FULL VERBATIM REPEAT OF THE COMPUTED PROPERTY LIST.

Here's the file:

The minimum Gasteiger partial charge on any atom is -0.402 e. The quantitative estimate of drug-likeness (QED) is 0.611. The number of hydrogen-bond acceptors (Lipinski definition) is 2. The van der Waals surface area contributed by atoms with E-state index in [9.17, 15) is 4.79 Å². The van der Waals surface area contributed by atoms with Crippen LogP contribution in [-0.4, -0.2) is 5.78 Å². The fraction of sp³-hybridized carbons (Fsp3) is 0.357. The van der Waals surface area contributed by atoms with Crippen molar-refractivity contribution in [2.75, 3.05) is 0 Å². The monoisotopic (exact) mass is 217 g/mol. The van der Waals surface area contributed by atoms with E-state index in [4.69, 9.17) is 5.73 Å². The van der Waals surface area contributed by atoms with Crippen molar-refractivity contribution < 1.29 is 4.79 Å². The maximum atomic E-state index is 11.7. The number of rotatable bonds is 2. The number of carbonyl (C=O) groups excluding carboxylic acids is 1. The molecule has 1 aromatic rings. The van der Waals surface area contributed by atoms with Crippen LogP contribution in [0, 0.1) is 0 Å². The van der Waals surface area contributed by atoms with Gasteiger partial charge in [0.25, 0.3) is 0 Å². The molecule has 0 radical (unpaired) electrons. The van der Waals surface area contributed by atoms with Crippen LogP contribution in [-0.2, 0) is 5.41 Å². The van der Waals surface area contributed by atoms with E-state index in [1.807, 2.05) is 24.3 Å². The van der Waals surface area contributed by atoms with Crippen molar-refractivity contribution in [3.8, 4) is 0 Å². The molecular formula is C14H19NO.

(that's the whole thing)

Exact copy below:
The minimum Gasteiger partial charge on any atom is -0.402 e. The quantitative estimate of drug-likeness (QED) is 0.611. The number of hydrogen-bond acceptors (Lipinski definition) is 2. The van der Waals surface area contributed by atoms with E-state index in [9.17, 15) is 4.79 Å². The van der Waals surface area contributed by atoms with Crippen LogP contribution in [-0.4, -0.2) is 5.78 Å². The fraction of sp³-hybridized carbons (Fsp3) is 0.357. The van der Waals surface area contributed by atoms with Crippen molar-refractivity contribution in [2.75, 3.05) is 0 Å². The monoisotopic (exact) mass is 217 g/mol. The van der Waals surface area contributed by atoms with E-state index in [4.69, 9.17) is 5.73 Å². The van der Waals surface area contributed by atoms with Crippen molar-refractivity contribution < 1.29 is 4.79 Å². The maximum atomic E-state index is 11.7. The number of rotatable bonds is 2. The number of carbonyl (C=O) groups excluding carboxylic acids is 1. The molecule has 1 aromatic rings. The van der Waals surface area contributed by atoms with Crippen LogP contribution in [0, 0.1) is 0 Å². The van der Waals surface area contributed by atoms with Gasteiger partial charge in [0.25, 0.3) is 0 Å². The molecule has 0 radical (unpaired) electrons. The van der Waals surface area contributed by atoms with Crippen LogP contribution in [-0.2, 0) is 5.41 Å². The van der Waals surface area contributed by atoms with E-state index in [1.807, 2.05) is 24.3 Å². The van der Waals surface area contributed by atoms with Crippen molar-refractivity contribution in [3.8, 4) is 0 Å². The molecular formula is C14H19NO.